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Black

Dissonance

Extolling promises God never made. Moving the boundary stones of God's grace from where He's placed them. We are too often careless with our words about Him. He's reimagined and redefined based on our sensibilities. We don't mean harm by any stretch. But we subtly treat Him as someone less than God—as an idea that can be reworked to support our notions of family or righteousness or love. Like Uzzah, we reach for the Ark because we're afraid it will topple on its own (2 Samuel 6:6-7). It's absolute mercy when we aren't struck dead. And maybe, like David, we should consider the possibility that we shouldn't be carrying His presence the way we are in the first place.

I hate it in a way that I can't escape. I hate when He's reduced to an idea to play with, or a blessing-giver to seek, or a vague comfort while we're going our own way. And I hate that some part of me wants Him to be any or all of these things instead of being who He is.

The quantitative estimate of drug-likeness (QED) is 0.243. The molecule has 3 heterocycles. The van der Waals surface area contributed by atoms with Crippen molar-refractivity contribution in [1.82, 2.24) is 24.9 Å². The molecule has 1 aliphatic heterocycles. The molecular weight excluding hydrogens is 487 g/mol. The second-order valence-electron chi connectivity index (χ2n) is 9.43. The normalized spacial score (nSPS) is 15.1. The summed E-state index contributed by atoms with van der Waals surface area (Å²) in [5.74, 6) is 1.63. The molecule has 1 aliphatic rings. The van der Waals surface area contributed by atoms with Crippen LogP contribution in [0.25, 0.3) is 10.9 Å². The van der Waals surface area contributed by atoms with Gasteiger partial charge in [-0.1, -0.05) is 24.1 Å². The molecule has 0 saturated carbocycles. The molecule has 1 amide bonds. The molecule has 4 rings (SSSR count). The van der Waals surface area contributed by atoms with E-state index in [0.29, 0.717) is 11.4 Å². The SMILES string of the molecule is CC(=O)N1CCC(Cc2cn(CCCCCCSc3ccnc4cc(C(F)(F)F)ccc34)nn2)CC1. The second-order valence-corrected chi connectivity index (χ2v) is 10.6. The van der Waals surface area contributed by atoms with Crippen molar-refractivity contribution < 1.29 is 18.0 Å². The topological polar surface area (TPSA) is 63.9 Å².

Honestly, I want my desires to be His promises, rather than letting His promises become and transform my desires. So it's nothing but tension: I get pissed when God is treated like a tumbling ark, yet I'm doing the same damn thing or worse in my own life. He invites my trust and I refuse Him. He speaks wisdom and I question Him. He offers truth and I ignore Him. I find things beautiful and desirable that I know He hates. I pursue and treasure them anyway.

So can the Uzzahs of this world be any worse than I? Maybe I'm not kidding myself as much about who He is, but over and over again, I'm acting as if who He is doesn't matter. I can be righteously indignant until I'm blue, but at the end of the day, I know who I am, too.

Comments

curious stalker

you make me want to move to seattle simply for the conversation and the challenge. hmm.
You've got a tough gig. Beautiful. And tough.